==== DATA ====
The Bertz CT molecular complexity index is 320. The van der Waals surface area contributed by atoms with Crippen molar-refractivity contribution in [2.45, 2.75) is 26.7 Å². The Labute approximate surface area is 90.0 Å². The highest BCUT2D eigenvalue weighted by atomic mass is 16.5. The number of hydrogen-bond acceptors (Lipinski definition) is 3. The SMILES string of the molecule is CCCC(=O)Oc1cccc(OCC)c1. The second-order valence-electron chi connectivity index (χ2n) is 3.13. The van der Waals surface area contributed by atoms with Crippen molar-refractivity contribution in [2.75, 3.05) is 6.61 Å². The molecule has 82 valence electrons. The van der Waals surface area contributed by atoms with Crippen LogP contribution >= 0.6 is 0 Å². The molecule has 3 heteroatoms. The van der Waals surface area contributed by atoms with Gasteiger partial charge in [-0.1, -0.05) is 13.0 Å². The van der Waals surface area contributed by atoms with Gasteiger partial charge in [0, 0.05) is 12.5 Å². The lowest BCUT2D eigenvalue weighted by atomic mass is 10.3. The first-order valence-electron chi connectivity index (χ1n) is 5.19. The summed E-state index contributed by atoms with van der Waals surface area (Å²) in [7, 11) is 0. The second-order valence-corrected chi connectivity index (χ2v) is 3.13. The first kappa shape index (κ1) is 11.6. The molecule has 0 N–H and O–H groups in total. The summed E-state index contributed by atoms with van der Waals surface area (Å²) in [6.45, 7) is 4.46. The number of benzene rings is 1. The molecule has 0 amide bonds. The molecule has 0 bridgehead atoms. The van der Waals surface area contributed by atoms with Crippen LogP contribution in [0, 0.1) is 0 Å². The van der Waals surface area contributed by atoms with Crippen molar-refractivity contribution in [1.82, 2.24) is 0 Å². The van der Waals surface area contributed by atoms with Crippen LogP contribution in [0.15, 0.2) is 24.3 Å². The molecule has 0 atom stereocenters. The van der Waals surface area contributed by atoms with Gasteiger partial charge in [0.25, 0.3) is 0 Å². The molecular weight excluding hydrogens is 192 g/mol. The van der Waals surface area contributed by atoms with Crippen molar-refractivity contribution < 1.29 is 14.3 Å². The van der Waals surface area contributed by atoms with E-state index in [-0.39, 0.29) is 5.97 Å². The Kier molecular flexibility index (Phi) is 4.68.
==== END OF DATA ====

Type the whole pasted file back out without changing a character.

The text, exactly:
The Bertz CT molecular complexity index is 320. The van der Waals surface area contributed by atoms with Crippen molar-refractivity contribution in [2.45, 2.75) is 26.7 Å². The Labute approximate surface area is 90.0 Å². The highest BCUT2D eigenvalue weighted by atomic mass is 16.5. The number of hydrogen-bond acceptors (Lipinski definition) is 3. The SMILES string of the molecule is CCCC(=O)Oc1cccc(OCC)c1. The second-order valence-electron chi connectivity index (χ2n) is 3.13. The van der Waals surface area contributed by atoms with Crippen molar-refractivity contribution in [2.75, 3.05) is 6.61 Å². The molecule has 82 valence electrons. The van der Waals surface area contributed by atoms with Crippen LogP contribution >= 0.6 is 0 Å². The molecule has 3 heteroatoms. The van der Waals surface area contributed by atoms with Gasteiger partial charge in [-0.1, -0.05) is 13.0 Å². The van der Waals surface area contributed by atoms with Gasteiger partial charge in [0, 0.05) is 12.5 Å². The lowest BCUT2D eigenvalue weighted by atomic mass is 10.3. The first-order valence-electron chi connectivity index (χ1n) is 5.19. The summed E-state index contributed by atoms with van der Waals surface area (Å²) in [7, 11) is 0. The second-order valence-corrected chi connectivity index (χ2v) is 3.13. The first kappa shape index (κ1) is 11.6. The molecule has 0 N–H and O–H groups in total. The summed E-state index contributed by atoms with van der Waals surface area (Å²) in [6.45, 7) is 4.46. The number of benzene rings is 1. The molecule has 0 amide bonds. The molecule has 0 bridgehead atoms. The van der Waals surface area contributed by atoms with Crippen LogP contribution in [0, 0.1) is 0 Å². The van der Waals surface area contributed by atoms with Crippen molar-refractivity contribution in [1.82, 2.24) is 0 Å². The van der Waals surface area contributed by atoms with Crippen LogP contribution in [0.15, 0.2) is 24.3 Å². The molecule has 0 atom stereocenters. The van der Waals surface area contributed by atoms with Gasteiger partial charge in [0.25, 0.3) is 0 Å². The molecular weight excluding hydrogens is 192 g/mol. The van der Waals surface area contributed by atoms with Crippen molar-refractivity contribution < 1.29 is 14.3 Å². The van der Waals surface area contributed by atoms with E-state index in [-0.39, 0.29) is 5.97 Å². The Kier molecular flexibility index (Phi) is 4.68.